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Alexander looking to get career back on track against Maidana

Boxing gives, and boxing takes away, an axiom that is all too familiar to Devon Alexander. It was just over a year ago that Alexander was on top of the world, a title-holding junior welterweight heading into a high-profile showdown with Tim Bradley. He was young, good-looking and charismatic, with enough pop in his gloves to make network executives drool.

He was riding high.

Then, suddenly, he wasn't.

First it was the loss to Bradley, a foul-filled snoozer that exposed Alexander's inexperience. Then it was the questionable split-decision win over Lucas Matthysse, a fight that went his way, many believe, because Alexander fought in his hometown. Within a matter of months Alexander's stock plummeted faster than shares of Blockbuster.

"Rumor's out that I didn't look good my last few outings," Alexander said. "I'm aiming to make a statement."

He certainly picked the right opponent. On Saturday, Alexander (22-1) will take on Marcos Maidana (31-2) at the Scottrade Center in St. Louis (10 p.m. ET/PT, HBO). Maidana ranks as one of boxing's most entertaining fighters, with a bullish, straight-ahead style that rarely disappoints. But he is also one of the most dangerous, with relentless aggression and power in both hands.

Alexander understands all this; it's why he wanted this fight. The best way to get your respect back, Alexander reasons, is to pick a fight with the biggest and baddest guy on the block. Maidana has clobbering knockout wins over Victor Ortiz and Victor Cayo and had Amir Khan wobbled late in a 2010 points loss.

"Everybody knows Maidana's got power," Alexander said. "[But] I hit hard, too. He's not my concern. My concern is what I'm doing in the ring. That's not an issue. We all know what he's capable of doing, but I'm worrying about what I'm doing."'

A longtime junior welterweight, Alexander will move up to 147 pounds for this fight. He claims it has been a struggle to make the 140-pound limit the last few times out, a battle that sapped his energy and contributed to subpar performances.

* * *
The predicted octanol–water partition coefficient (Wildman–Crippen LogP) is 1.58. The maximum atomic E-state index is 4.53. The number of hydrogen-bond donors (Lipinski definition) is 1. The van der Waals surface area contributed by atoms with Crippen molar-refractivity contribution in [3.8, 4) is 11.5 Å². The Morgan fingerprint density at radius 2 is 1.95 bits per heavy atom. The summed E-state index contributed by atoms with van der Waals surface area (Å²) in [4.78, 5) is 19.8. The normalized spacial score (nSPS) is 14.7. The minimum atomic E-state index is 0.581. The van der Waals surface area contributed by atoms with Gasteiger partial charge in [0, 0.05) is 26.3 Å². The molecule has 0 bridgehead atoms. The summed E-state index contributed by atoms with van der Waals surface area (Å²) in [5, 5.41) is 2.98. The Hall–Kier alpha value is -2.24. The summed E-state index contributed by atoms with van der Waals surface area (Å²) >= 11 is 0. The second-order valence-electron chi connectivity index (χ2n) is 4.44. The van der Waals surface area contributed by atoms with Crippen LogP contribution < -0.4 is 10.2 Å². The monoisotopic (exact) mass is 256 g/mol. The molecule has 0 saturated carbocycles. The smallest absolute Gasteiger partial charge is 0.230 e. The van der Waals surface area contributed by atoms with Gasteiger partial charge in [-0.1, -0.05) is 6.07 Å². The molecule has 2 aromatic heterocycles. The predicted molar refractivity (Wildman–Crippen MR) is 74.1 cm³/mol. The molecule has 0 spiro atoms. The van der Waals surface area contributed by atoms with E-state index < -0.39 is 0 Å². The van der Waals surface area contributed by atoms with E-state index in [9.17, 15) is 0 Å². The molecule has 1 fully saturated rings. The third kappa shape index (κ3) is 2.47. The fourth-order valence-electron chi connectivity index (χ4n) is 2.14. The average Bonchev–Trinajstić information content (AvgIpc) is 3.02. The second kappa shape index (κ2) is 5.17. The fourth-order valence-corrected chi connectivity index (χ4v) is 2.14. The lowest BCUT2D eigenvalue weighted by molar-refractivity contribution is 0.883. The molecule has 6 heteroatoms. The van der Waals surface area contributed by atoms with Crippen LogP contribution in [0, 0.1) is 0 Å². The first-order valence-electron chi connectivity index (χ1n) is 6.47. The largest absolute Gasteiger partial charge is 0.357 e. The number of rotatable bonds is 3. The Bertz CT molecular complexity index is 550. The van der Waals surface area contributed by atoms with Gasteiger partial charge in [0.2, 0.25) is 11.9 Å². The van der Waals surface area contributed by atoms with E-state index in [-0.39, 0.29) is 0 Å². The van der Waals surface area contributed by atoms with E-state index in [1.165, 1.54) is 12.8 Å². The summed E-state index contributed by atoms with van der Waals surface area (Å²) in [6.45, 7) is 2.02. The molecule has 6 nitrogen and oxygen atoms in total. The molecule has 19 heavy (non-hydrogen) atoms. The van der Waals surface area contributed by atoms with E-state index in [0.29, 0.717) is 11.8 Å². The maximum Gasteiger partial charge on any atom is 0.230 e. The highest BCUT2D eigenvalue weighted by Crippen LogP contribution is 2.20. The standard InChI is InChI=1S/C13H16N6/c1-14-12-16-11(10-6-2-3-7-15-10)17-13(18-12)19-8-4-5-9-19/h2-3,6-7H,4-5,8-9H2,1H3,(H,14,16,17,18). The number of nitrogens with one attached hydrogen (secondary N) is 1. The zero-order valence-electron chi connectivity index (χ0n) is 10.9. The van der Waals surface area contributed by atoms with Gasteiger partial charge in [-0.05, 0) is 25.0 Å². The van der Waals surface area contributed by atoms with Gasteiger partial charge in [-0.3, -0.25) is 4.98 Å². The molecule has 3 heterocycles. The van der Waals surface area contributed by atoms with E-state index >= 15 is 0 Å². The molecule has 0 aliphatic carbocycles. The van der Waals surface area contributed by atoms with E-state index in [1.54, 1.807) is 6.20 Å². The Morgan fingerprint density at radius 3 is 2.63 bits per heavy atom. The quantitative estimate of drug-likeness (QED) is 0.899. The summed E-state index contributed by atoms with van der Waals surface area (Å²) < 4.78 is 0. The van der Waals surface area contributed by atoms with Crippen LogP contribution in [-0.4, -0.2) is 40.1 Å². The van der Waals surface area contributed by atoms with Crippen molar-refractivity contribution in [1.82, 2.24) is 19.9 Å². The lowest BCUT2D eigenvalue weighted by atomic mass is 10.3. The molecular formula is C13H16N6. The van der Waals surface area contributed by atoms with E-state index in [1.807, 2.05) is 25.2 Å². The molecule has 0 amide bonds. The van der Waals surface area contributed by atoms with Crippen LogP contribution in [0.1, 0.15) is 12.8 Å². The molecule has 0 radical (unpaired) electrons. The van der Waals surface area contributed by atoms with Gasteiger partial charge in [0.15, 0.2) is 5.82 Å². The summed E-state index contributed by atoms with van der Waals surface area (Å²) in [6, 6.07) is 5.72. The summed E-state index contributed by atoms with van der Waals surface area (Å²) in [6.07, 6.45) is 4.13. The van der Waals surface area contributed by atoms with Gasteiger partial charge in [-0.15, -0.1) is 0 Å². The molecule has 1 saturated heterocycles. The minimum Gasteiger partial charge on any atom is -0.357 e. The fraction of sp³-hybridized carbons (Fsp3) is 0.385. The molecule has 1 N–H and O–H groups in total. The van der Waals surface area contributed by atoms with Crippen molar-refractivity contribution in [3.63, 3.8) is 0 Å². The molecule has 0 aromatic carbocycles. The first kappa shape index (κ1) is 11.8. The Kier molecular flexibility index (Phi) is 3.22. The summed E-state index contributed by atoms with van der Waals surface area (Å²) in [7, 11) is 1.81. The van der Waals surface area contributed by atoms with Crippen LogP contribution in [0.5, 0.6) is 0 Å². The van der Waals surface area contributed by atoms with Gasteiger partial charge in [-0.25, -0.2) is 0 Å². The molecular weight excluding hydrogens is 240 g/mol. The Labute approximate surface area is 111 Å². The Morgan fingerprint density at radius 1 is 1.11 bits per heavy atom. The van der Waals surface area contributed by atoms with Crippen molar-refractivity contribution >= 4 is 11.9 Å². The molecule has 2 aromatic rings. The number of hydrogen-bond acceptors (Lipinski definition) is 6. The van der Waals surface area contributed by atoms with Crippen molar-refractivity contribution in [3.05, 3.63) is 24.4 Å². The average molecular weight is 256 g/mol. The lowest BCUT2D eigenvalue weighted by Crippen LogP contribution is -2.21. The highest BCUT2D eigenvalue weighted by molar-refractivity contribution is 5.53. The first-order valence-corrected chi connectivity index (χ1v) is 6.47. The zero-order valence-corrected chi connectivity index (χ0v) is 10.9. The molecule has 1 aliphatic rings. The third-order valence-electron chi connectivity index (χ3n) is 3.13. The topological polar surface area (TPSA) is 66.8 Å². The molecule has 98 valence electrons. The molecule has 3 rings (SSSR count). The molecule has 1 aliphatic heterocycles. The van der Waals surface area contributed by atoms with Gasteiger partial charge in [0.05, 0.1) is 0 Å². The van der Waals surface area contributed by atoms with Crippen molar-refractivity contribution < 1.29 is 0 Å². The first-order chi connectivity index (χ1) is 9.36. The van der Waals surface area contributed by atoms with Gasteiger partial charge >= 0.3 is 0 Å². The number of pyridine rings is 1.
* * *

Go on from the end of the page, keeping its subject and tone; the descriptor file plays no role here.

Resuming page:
"These last couple of fights I've been struggling and training all week just to make 140," Alexander said. "So the extra seven pounds is definitely going to have me back to the old Devon Alexander that you guys saw in my previous fights. Mentally you know you're there, physically you're going to be there, your whole body's going to be there, and not just 65 percent or 60 percent of you. I'm definitely going to be all the way there."

Alexander makes no apologies for fighting in his hometown, pointing to the diversity of the three judges -- from England, Connecticut and Puerto Rico, respectively -- and the presence of respected New York-based referee Steve Smoger in the ring as proof of a level playing field.

"I'm tired of all the speculation and all the suggestions about me fighting in my hometown," Alexander said. "It's not my fault that I'm a big draw at home; there's nowhere else to take the fight. If I'm a big draw at home then so be it. But this fight, I'm not going to leave it in the judges' hands. I'm going to win conventionally and I'm going to win by just keeping quiet about the whole situation. There's not going to be a doubt in the judges' mind, in the fans' minds, or in Marcos' mind; there's not going to be a doubt that I won the fight.

Indeed, Alexander understands the importance of this fight. As Bradley prepares to collect a $5 million-plus payday for a June fight with Manny Pacquiao, Alexander is seeking to reignite his career. He is not envious of Bradley, saying everything happens for a reason. He believes he will get his chance. It starts with Maidana, an opponent who can either propel a career or sink it even further.

"I've got my legs, I'm strong and fast," Alexander said. "I'm ready to rock and roll."